Gov. Phil Scott has announced a major funding initiative using federal American Rescue Plan Act funds, and housing is at the top of the list for the funds.
The four-year, $1 billion spending plan may help get some of the 2,000 homeless people out of emergency housing in hotels and motels including five properties in Manchester.
That topic came up again at Manchester’s Select Board meeting Tuesday when board member Heidi Chamberlain asked about the town’s homeless population.
Chamberlain first brought the Manchester issue up in mid-March.
The board is concerned about rising crime rates, zoning violations, and the human toll of families living in substandard housing offering only a cramped motel room and bathroom with no kitchen facilities.
At its height, Manchester had 120 to 130 people in five different motels, town manager John O’Keefe said, accounting for almost 3 percent of the town’s population.
Housing Commissioner Josh Hanford, who said earlier that the spending plan would immediately allocate $129 million in fiscal year 2022 including $90 million to build permanent housing for the homeless.
“We have 2,000 households in hotels and motels right now at significant expense,” Hanford said in the original release in early April. “But we don’t have housing to move people to. So we need to build this housing now, to move [homeless people] from the situation they’re in into more permanent, safe, stable housing we can afford.”
Hanford didn’t address the Manchester situation directly, but he did say that the program was an emergency reaction to the COVID-19 pandemic and there was no easy, or quick solution.
He said the governor’s plan is to use $249 million in ARPA funds to rapidly develop housing options in a variety of ways.
He said the plan is to add 5,000 homes by the end of 2024 including “building new housing where it was needed, rehabilitating distressed and underutilized properties, and in some parts of the state, transitioning the homeless to safe, sustainable housing we can afford.”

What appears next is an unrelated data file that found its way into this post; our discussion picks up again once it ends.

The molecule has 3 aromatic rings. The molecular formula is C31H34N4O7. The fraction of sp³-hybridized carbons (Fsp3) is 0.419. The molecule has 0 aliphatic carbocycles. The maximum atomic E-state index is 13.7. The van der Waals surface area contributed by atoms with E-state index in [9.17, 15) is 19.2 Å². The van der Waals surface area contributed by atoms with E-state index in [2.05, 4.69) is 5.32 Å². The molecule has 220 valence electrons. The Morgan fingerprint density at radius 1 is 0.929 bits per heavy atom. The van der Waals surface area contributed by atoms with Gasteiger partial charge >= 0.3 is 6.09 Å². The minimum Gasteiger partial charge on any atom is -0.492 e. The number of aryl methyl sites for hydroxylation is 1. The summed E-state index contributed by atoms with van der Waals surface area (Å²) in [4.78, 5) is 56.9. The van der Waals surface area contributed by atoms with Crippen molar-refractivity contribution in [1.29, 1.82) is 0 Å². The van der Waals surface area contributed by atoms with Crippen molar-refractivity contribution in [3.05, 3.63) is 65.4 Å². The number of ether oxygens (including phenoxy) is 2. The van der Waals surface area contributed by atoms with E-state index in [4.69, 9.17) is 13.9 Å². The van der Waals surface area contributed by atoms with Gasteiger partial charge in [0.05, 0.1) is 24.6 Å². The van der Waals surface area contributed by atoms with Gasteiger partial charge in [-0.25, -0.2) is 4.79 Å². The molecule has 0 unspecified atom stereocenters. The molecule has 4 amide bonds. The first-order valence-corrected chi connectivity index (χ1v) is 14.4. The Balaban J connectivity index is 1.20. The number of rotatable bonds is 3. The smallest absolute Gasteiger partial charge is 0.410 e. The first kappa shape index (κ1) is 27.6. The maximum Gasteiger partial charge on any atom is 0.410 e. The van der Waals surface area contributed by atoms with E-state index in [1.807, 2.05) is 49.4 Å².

“The governor’s proposal addresses this exact issue that a motel is not a place for someone to live for two years,” Hanford said. “If we don’t build the units to transition people to, we’re going to spend the same amount of money just providing nightly shelter. We can’t look back in five years and think that was a success when we should be putting this money towards a permanent roof over someone’s head.”
Hanford said that there is no better time than now to make that happen and address a need the state has faced for decades.
“There’s no better time than to build the housing for folks in need right now,” Hanford said. “We worked hand-in-hand with the Agency of Human Services that is managing this tremendous challenge and know that the communities are experiencing all sorts of challenges with the way this is being dealt with and work closely to invest so much in this critical need in year one.”
The state also recently announced a plan to reduce the number of people eligible for the COVID Emergency Housing Program with an estimated 67 percent of current participants remaining eligible.
In a story first reported by VtDigger on Wednesday afternoon, new requirements would mean that about 700 people currently eligible, would no longer qualify as of July 1.
Those households in the program during April and May would remain eligible through June 30.
Households in emergency housing currently receiving free meal delivery would also lose their food delivery as community meal sites are expected to reopen this summer, although some people will still qualify for food delivery if they lack refrigeration or the ability to heat their meal.
The plan would potentially offer assistance to individuals and families making the transition out of emergency housing to help cover essential needs.
According to the plan, “Many households may have been staying in housing with family or friends but needed to leave due to health and safety restrictions during the pandemic.
As health guidance has changed and Vermont emerges from the state of emergency, we anticipate many of these households may be able to transition back to other safe housing settings with additional financial support.”
The document also recognizes that “many homeless individuals traveled to Vermont during the pandemic. These resources may also help those households to establish themselves more permanently in Vermont or to return to their location of origin.”